WASHINGTON — Pointing to a shocking new report that found nearly a third of the North American bird population has disappeared over the past 50 years, Congressman Vern Buchanan today called for passage of his legislation to address habitat loss for America’s wildlife.
The Audubon Society’s Florida policy director, Beth Alvi, praised the legislation in a meeting today with Buchanan in his Washington DC office. Alvi said Buchanan’s legislation would help address the loss of bird habitat, the main reason behind the startling decline in the bird population. The decline has cut across virtually every species of bird, from the tiny hummingbird to robins and sparrows.
Buchanan’s bill, the Wildlife Corridors Conservation Act, would authorize the Interior secretary to establish National Wildlife Corridors on federal lands as wells as designate a $50 million grant program for states, localities and private land owners to increase connectivity for native species.
“Audubon Florida supports H.R. 2795, the Wildlife Corridors Conservation Act of 2019,” said Julie Wraithmell, executive director of Audubon Florida. “Everything from Florida panthers to ruby-throated hummingbirds need connections as they travel across Florida’s landscapes. Migrating birds often flock to the same places of high protein, cover, and water that large mammals use during their migrations. These corridors will also prove essential for wildlife and habitat migrating upslope ahead of sea level rise.”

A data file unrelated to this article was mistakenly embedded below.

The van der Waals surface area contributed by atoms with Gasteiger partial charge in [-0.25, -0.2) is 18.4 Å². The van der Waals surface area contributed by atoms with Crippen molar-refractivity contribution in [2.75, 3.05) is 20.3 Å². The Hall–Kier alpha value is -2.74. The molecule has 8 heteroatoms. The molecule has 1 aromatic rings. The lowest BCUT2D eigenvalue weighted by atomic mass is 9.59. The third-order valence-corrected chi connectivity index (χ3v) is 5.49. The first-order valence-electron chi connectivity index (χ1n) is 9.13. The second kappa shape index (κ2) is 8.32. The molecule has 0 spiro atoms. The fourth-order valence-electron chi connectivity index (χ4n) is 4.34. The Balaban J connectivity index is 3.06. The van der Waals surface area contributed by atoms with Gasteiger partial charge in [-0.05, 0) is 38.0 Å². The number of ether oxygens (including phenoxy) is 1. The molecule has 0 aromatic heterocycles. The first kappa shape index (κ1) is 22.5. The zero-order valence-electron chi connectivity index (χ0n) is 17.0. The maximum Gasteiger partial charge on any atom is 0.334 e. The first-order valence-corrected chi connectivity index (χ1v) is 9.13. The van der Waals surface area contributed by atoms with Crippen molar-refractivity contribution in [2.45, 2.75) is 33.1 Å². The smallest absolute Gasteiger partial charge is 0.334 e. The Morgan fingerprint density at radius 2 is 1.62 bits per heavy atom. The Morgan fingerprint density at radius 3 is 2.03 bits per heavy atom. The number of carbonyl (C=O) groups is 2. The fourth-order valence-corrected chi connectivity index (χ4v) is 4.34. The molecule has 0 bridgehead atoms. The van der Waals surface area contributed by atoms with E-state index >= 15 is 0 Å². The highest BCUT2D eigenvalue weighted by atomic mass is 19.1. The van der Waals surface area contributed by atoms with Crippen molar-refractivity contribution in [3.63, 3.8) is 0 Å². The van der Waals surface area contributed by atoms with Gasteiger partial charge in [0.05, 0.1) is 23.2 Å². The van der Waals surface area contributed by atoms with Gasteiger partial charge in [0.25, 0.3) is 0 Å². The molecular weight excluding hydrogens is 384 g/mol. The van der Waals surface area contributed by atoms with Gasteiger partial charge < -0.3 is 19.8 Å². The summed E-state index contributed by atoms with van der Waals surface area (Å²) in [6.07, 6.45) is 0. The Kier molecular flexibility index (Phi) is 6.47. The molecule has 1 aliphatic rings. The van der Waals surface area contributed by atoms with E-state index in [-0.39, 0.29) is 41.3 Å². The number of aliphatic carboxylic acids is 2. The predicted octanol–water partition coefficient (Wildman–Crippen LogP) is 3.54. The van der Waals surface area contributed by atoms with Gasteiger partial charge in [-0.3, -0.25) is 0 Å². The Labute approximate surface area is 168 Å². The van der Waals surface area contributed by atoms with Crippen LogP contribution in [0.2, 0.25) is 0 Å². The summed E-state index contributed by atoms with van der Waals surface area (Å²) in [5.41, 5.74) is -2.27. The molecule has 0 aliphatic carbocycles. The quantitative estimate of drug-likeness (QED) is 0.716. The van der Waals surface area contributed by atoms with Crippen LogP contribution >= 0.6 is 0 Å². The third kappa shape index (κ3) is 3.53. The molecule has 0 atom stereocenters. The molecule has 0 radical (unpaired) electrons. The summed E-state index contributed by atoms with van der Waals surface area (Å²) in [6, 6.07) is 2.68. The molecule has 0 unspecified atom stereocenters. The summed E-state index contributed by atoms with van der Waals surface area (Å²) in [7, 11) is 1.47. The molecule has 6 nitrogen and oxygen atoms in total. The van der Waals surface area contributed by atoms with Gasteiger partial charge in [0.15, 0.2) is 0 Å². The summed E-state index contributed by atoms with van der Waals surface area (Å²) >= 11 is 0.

The bill was introduced in the U.S. House by Buchanan and Rep. Don Beyer in May, and has earned support from a wide range of leaders from the scientific community and outdoor recreation industry, including a broad coalition of more than 200 conservation organizations.
Wildlife corridors are areas of land that connect one or more existing wildlife habitats, allowing the native species to safely move between established protected areas.
A recent study in the journal Science found that the population of birds in the United States and Canada has fallen by nearly 30 percent since 1970, a loss of 2.9 billion birds. Habitat decline has been identified as a leading cause of species decline and extinction.
“Birds play a vital role in our ecosystem, contributing to the pollination of plants needed for food and for pest control,” Buchanan said. “This sobering report showcases how at risk birds and other wildlife are to habitat loss. Establishing wildlife corridors is one of the most effective ways to help threatened wildlife. We don’t get a second chance once a species becomes extinct.”
Birds are also viewed as important indicators of environmental health in general and their decline may indicate more comprehensive ecological and environmental concerns. “If bird populations across all habitats are declining, that means something systemic is happening out there that is no doubt going to be affecting us too,” said John Fitzpatrick, executive director of The Cornell Lab of Ornithology.
The issue is of particular importance in Florida, where the manatee, Florida Panther, alligator and other species face a shrinking habitat. If signed into law, Buchanan’s bill could designate and protect the manatee’s seasonal migration routes by addressing habitat loss and degradation by removing obstructions, improving water quality and mitigating human disturbances.